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Lanoy v. Taylor

Court of Appeals of Oregon

November 14, 2019

David DE LANOY, Plaintiff-Respondent,
v.
Katelin J. TAYLOR, Defendant-Appellant.

          Submitted November 29, 2018

          Marion County Circuit Court 16CV24141; Thomas M. Hart, Judge.

          Geordie Duckler filed the briefs for appellant.

          Paul B. Meadowbrook filed the brief for respondent.

          Before DeHoog, Presiding Judge, and Aoyagi, Judge, and Hadlock, Judge pro tempore.

         Case Summary:

         In this dispute over a dog, plaintiff fled a claim for replevin, and defendant fled a counterclaim for a declaratory judgment. Before trial, defendant challenged the procedural propriety of the replevin claim and asked the trial court to proceed only on the declaratory judgment claim. Without clearly ruling on that issue, the court proceeded to a bench trial. After trial, the court declared plaintiff to be the lawful owner of the dog, and it entered a judgment ordering defendant to return the dog to plaintiff. Defendant appeals, asserting that plaintiff's replevin claim was procedurally defective. Held: Because the trial court ruled in plaintiff's favor on defendant's declaratory judgment claim, and defendant has not assigned error to that ruling, the procedural propriety of the replevin claim does not affect the disposition of the case, even assuming that the trial court implicitly denied defendant's challenge to the replevin claim.

         Affirmed.

         [300 Or.App. 518] AOYAGI, J.

         This is a dispute about a dog, specifically a female whippet named Isis. Plaintiff adopted Isis from the Oregon Humane Society in April 2013, when she was two months old. Isis lived with plaintiff and his family in Portland until approximately summer 2014, when they moved to Florida on short notice. Plaintiff asked his longtime best friend, Rich, who lived in Portland, to keep Isis until plaintiff got settled in Florida. Rich agreed. Plaintiff and Rich understood that Rich was taking care of Isis for plaintiff, who continued to be her owner, and that plaintiff would eventually return for her. Defendant, who is Rich's ex-girlfriend, had a different understanding. In her view, Isis belonged to Rich, Rich abandoned Isis, and Isis thereby became defendant's property.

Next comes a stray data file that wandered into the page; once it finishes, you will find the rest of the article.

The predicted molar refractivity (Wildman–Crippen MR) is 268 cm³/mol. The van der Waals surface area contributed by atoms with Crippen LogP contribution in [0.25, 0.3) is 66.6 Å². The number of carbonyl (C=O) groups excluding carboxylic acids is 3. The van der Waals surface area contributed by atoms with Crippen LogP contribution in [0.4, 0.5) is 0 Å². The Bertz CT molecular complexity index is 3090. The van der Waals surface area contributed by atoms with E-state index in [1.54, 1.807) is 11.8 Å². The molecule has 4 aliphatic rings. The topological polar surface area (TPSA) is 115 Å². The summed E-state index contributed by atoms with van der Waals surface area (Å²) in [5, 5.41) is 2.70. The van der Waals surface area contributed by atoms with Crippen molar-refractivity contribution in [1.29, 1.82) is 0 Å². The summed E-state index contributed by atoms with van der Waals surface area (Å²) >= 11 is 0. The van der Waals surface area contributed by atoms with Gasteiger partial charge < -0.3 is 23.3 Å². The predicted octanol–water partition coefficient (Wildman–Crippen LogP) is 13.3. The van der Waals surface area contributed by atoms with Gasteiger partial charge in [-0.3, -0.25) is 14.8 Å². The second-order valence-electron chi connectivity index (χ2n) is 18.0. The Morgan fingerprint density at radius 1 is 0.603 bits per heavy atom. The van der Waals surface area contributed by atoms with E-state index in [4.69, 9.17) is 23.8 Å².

In July 2016, plaintiff filed an action for replevin against defendant. Plaintiff asserted that he was the rightful owner of Isis and requested her immediate return. Plaintiff had difficulty locating defendant to serve the complaint but eventually, in December 2016, succeeded in serving her. In her answer to the complaint, defendant denied the allegations, raised various affirmative defenses, and pled two counterclaims. Only the first counterclaim-for a declaratory judgment-is relevant here. Defendant alleged, in support of her counterclaim, that plaintiff had gifted the dog to Rich, who abandoned the dog, at which time defendant became its lawful owner. Defendant requested a declaration that she was the "true sole owner" of the dog and that she was entitled, among other things, to physical possession of the dog.

         The court held a bench trial in May. At the start of the trial, defendant challenged the procedural propriety of plaintiffs replevin claim and argued that her own declaratory-judgment counterclaim was the only claim properly before the court. Plaintiff disagreed with defendant's procedural argument but also questioned whether it mattered given that the court would have to decide the counterclaim in any event: "[A]t the end of the day, does it really matter, because if you decide ownership of the dog under the dec[laratory] action, and if you decide that she doesn't own [300 Or.App. 519] the dog and he does, then the process would be to get the dog back." The court did not directly address the procedural issue regarding the replevin claim, stating only, "Why don't we just do the facts. And I'll figure out who is going to get the dog."

         The sole subject of the trial was who lawfully owned the dog. Plaintiff argued and put on evidence that he was the lawful owner, which included both plaintiff and Rich testifying that the dog had always belonged to plaintiff and that Rich was only watching the dog for plaintiff until he got settled in Florida. Conversely, defendant argued and put on evidence that she was the lawful owner, based on her theory that the dog belonged to Rich and that Rich had abandoned the dog to her care while she and Rich were dating.

         The trial court found in plaintiffs favor. It explained that the evidence was insufficient to establish that plaintiff had gifted the dog to Rich or had abandoned the dog in the legal sense. As such, the court ruled, the dog remained the legal property of plaintiff. The court concluded, "The declaration is that [plaintiff] has a higher legal right[.] * * * And so I'm declaring that the owner is still the owner, [plaintiff, ] even though [defendant] might think ...


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